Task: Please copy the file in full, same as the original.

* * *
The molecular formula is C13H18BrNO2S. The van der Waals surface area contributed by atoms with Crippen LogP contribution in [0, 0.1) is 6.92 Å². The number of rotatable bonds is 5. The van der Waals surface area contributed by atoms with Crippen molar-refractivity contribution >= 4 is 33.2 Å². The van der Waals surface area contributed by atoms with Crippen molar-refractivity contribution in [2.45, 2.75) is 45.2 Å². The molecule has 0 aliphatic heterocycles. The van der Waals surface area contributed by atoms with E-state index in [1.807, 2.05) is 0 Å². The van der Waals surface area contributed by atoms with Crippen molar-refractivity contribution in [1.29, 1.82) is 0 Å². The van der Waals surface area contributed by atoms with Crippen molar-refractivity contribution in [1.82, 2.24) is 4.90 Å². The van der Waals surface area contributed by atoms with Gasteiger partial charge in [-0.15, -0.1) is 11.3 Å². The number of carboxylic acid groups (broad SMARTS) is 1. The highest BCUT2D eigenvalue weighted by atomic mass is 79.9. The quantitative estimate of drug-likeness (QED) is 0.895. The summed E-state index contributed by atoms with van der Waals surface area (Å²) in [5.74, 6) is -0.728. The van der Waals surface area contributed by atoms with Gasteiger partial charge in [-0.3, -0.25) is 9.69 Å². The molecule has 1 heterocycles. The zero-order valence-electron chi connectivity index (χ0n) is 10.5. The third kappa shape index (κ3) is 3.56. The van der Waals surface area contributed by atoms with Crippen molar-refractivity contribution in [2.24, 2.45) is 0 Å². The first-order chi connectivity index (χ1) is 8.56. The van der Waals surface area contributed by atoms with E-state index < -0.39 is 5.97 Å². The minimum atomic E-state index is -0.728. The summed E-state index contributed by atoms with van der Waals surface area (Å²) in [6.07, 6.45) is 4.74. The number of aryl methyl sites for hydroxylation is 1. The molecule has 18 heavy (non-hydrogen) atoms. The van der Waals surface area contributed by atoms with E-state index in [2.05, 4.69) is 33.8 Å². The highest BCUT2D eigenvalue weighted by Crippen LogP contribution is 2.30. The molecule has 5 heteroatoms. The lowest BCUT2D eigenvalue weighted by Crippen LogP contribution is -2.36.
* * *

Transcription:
The molecular formula is C13H18BrNO2S. The van der Waals surface area contributed by atoms with Crippen LogP contribution in [0, 0.1) is 6.92 Å². The number of rotatable bonds is 5. The van der Waals surface area contributed by atoms with Crippen molar-refractivity contribution >= 4 is 33.2 Å². The van der Waals surface area contributed by atoms with Crippen molar-refractivity contribution in [2.45, 2.75) is 45.2 Å². The molecule has 0 aliphatic heterocycles. The van der Waals surface area contributed by atoms with E-state index in [1.807, 2.05) is 0 Å². The van der Waals surface area contributed by atoms with Crippen molar-refractivity contribution in [1.29, 1.82) is 0 Å². The van der Waals surface area contributed by atoms with Crippen molar-refractivity contribution in [1.82, 2.24) is 4.90 Å². The van der Waals surface area contributed by atoms with Gasteiger partial charge in [-0.15, -0.1) is 11.3 Å². The number of carboxylic acid groups (broad SMARTS) is 1. The highest BCUT2D eigenvalue weighted by atomic mass is 79.9. The quantitative estimate of drug-likeness (QED) is 0.895. The summed E-state index contributed by atoms with van der Waals surface area (Å²) in [5.74, 6) is -0.728. The van der Waals surface area contributed by atoms with Gasteiger partial charge in [-0.3, -0.25) is 9.69 Å². The molecule has 1 heterocycles. The zero-order valence-electron chi connectivity index (χ0n) is 10.5. The third kappa shape index (κ3) is 3.56. The van der Waals surface area contributed by atoms with Crippen molar-refractivity contribution in [2.24, 2.45) is 0 Å². The first-order chi connectivity index (χ1) is 8.56. The van der Waals surface area contributed by atoms with E-state index < -0.39 is 5.97 Å². The minimum atomic E-state index is -0.728. The summed E-state index contributed by atoms with van der Waals surface area (Å²) in [6.07, 6.45) is 4.74. The number of aryl methyl sites for hydroxylation is 1. The molecule has 18 heavy (non-hydrogen) atoms. The van der Waals surface area contributed by atoms with E-state index in [2.05, 4.69) is 33.8 Å². The highest BCUT2D eigenvalue weighted by Crippen LogP contribution is 2.30. The molecule has 5 heteroatoms. The lowest BCUT2D eigenvalue weighted by Crippen LogP contribution is -2.36.